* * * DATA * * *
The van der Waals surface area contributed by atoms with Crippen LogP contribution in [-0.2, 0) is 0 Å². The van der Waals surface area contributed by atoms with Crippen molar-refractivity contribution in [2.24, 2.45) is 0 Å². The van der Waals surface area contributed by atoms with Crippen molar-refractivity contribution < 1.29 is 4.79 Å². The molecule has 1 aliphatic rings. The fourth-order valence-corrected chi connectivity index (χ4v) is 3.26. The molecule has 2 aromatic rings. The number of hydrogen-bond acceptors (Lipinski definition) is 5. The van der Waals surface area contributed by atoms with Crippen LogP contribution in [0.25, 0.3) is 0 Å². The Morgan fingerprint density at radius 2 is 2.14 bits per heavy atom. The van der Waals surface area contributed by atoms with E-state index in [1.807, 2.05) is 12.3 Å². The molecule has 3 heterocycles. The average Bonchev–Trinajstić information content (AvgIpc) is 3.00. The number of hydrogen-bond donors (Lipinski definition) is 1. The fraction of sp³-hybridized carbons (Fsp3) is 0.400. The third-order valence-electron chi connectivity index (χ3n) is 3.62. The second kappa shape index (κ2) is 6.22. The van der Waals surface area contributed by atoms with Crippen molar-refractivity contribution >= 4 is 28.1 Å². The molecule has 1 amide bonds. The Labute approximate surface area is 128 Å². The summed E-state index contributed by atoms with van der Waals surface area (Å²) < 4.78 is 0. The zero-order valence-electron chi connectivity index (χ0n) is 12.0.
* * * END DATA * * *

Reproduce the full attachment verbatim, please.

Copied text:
The van der Waals surface area contributed by atoms with Crippen LogP contribution in [-0.2, 0) is 0 Å². The van der Waals surface area contributed by atoms with Crippen molar-refractivity contribution in [2.24, 2.45) is 0 Å². The van der Waals surface area contributed by atoms with Crippen molar-refractivity contribution < 1.29 is 4.79 Å². The molecule has 1 aliphatic rings. The fourth-order valence-corrected chi connectivity index (χ4v) is 3.26. The molecule has 2 aromatic rings. The number of hydrogen-bond acceptors (Lipinski definition) is 5. The van der Waals surface area contributed by atoms with Crippen LogP contribution in [0.25, 0.3) is 0 Å². The Morgan fingerprint density at radius 2 is 2.14 bits per heavy atom. The van der Waals surface area contributed by atoms with E-state index in [1.807, 2.05) is 12.3 Å². The molecule has 3 heterocycles. The average Bonchev–Trinajstić information content (AvgIpc) is 3.00. The number of hydrogen-bond donors (Lipinski definition) is 1. The fraction of sp³-hybridized carbons (Fsp3) is 0.400. The third-order valence-electron chi connectivity index (χ3n) is 3.62. The second kappa shape index (κ2) is 6.22. The van der Waals surface area contributed by atoms with Crippen molar-refractivity contribution >= 4 is 28.1 Å². The molecule has 1 amide bonds. The Labute approximate surface area is 128 Å². The summed E-state index contributed by atoms with van der Waals surface area (Å²) < 4.78 is 0. The zero-order valence-electron chi connectivity index (χ0n) is 12.0.